"Nicola Davies is the best thing to happen to biology classes since the invention of the filmstrip." --Bulletin of the Center for Children's Books (starred review)
Did you ever wonder why there are no high-flying superheroes in real life? Find out what keeps big animals (like us) from performing amazing feats of strength and agility, yet why being tiny and powerful might have a downside. What if you could lift fifty times your weight (hello, ant), but getting wet could kill you? Or you could soar like a bird, but a cold breeze would do you in? From an award-winning duo, an intriguing look at what it means to be just the right size. Back matter includes an index and a glossary.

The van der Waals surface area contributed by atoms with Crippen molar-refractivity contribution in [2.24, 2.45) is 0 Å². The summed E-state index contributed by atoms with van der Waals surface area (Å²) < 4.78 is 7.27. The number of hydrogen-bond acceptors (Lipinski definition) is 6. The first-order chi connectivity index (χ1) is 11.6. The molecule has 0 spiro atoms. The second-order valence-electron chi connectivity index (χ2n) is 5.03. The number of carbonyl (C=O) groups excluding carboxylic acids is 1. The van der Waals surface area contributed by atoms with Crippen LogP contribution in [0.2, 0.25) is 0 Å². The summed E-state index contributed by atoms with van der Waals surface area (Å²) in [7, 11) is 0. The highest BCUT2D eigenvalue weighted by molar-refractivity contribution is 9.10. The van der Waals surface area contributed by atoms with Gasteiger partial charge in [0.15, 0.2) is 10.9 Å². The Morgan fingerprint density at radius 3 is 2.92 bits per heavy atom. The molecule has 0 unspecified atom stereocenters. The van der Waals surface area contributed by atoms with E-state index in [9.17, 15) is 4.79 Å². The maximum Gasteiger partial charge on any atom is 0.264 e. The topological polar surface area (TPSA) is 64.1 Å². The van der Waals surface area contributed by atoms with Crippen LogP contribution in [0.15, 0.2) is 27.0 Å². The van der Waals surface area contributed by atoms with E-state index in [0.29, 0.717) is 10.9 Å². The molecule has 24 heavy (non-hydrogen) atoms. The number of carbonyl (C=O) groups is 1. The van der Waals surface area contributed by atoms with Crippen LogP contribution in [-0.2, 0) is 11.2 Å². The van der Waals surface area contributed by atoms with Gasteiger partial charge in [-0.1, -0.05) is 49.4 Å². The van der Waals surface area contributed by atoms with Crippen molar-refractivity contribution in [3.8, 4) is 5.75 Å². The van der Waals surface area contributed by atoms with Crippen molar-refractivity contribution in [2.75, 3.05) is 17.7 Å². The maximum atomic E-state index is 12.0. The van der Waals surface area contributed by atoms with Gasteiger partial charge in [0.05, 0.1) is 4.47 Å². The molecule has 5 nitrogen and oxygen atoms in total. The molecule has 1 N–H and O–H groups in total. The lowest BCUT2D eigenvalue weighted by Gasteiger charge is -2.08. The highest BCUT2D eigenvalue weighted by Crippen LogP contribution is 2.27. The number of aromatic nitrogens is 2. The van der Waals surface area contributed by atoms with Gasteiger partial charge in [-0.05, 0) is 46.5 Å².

Grades 4-6. The team that penned Poop: A Natural History of the Unmentionable (2004) presents another title with a unique twist. Illustrated with winsomely crude cartoons (think Diary of a Wimpy Kid), this small, rectangular volume packs in a ton of information on the mathematically based rule governing how big or little an animal can get while still being able to get airborne (like a fly) or walk on water (like a water strider). Using the hook of superheroes, a dose of physics is made simple. For example: humans can’t ever race across walls like a gecko because every time an animal doubles size, its weight and volume increase eight times. A person, therefore, would need ridiculously big, long toes—all out of proportion to what a gecko is equipped with—to keep off the floor. A glossary and index are included, making this useful for reports; but future biologists will probably enjoy perusing this book just for the pleasure of understanding principles about the animal world not easily found elsewhere.